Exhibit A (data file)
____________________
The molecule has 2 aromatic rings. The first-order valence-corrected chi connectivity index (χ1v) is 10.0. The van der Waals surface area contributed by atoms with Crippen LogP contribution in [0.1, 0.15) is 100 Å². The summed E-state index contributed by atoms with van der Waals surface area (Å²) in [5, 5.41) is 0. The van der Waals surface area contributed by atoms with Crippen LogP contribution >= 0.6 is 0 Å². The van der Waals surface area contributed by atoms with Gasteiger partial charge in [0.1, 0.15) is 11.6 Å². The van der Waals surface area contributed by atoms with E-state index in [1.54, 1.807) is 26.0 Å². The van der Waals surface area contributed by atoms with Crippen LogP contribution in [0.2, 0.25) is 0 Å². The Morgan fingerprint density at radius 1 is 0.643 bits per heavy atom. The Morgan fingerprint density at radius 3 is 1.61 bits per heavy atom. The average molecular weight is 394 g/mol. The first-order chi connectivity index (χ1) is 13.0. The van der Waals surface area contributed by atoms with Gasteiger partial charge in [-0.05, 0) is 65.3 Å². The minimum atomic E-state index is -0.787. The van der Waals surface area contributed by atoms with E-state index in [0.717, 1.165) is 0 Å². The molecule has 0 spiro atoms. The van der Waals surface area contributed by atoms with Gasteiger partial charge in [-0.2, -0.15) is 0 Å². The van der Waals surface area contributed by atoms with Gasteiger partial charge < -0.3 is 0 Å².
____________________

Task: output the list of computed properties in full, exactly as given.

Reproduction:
The molecule has 2 aromatic rings. The first-order valence-corrected chi connectivity index (χ1v) is 10.0. The van der Waals surface area contributed by atoms with Crippen LogP contribution in [0.1, 0.15) is 100 Å². The summed E-state index contributed by atoms with van der Waals surface area (Å²) in [5, 5.41) is 0. The van der Waals surface area contributed by atoms with Crippen LogP contribution >= 0.6 is 0 Å². The van der Waals surface area contributed by atoms with Gasteiger partial charge in [0.1, 0.15) is 11.6 Å². The van der Waals surface area contributed by atoms with E-state index in [1.54, 1.807) is 26.0 Å². The van der Waals surface area contributed by atoms with Crippen LogP contribution in [0.2, 0.25) is 0 Å². The Morgan fingerprint density at radius 1 is 0.643 bits per heavy atom. The Morgan fingerprint density at radius 3 is 1.61 bits per heavy atom. The average molecular weight is 394 g/mol. The first-order chi connectivity index (χ1) is 13.0. The van der Waals surface area contributed by atoms with Gasteiger partial charge in [-0.05, 0) is 65.3 Å². The minimum atomic E-state index is -0.787. The van der Waals surface area contributed by atoms with E-state index in [0.717, 1.165) is 0 Å². The molecule has 0 spiro atoms. The van der Waals surface area contributed by atoms with Gasteiger partial charge in [-0.2, -0.15) is 0 Å². The van der Waals surface area contributed by atoms with Gasteiger partial charge < -0.3 is 0 Å².